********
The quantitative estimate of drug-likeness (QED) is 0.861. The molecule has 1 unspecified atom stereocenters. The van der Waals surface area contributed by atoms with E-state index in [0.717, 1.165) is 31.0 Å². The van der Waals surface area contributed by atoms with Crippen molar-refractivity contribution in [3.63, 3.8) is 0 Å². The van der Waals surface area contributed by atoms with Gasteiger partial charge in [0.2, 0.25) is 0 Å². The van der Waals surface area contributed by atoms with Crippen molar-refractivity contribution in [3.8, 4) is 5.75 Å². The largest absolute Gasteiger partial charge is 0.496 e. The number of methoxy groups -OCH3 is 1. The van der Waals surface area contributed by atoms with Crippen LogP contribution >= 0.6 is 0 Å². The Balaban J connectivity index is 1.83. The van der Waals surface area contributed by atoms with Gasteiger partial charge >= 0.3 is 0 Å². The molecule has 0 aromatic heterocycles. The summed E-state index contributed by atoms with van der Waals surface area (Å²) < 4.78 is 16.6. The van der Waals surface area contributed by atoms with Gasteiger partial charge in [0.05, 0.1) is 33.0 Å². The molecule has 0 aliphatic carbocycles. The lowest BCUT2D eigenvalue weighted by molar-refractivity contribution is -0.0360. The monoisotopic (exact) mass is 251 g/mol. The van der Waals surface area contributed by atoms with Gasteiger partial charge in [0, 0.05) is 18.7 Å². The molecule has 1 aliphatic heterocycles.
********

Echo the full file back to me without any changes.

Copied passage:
The quantitative estimate of drug-likeness (QED) is 0.861. The molecule has 1 unspecified atom stereocenters. The van der Waals surface area contributed by atoms with E-state index in [0.717, 1.165) is 31.0 Å². The van der Waals surface area contributed by atoms with Crippen molar-refractivity contribution in [3.63, 3.8) is 0 Å². The van der Waals surface area contributed by atoms with Gasteiger partial charge in [0.2, 0.25) is 0 Å². The van der Waals surface area contributed by atoms with Crippen molar-refractivity contribution in [3.8, 4) is 5.75 Å². The largest absolute Gasteiger partial charge is 0.496 e. The number of methoxy groups -OCH3 is 1. The van der Waals surface area contributed by atoms with Crippen LogP contribution >= 0.6 is 0 Å². The Balaban J connectivity index is 1.83. The van der Waals surface area contributed by atoms with Gasteiger partial charge >= 0.3 is 0 Å². The molecule has 0 aromatic heterocycles. The summed E-state index contributed by atoms with van der Waals surface area (Å²) < 4.78 is 16.6. The van der Waals surface area contributed by atoms with Gasteiger partial charge in [0.05, 0.1) is 33.0 Å². The molecule has 0 aliphatic carbocycles. The lowest BCUT2D eigenvalue weighted by molar-refractivity contribution is -0.0360. The monoisotopic (exact) mass is 251 g/mol. The van der Waals surface area contributed by atoms with Gasteiger partial charge in [0, 0.05) is 18.7 Å². The molecule has 1 aliphatic heterocycles.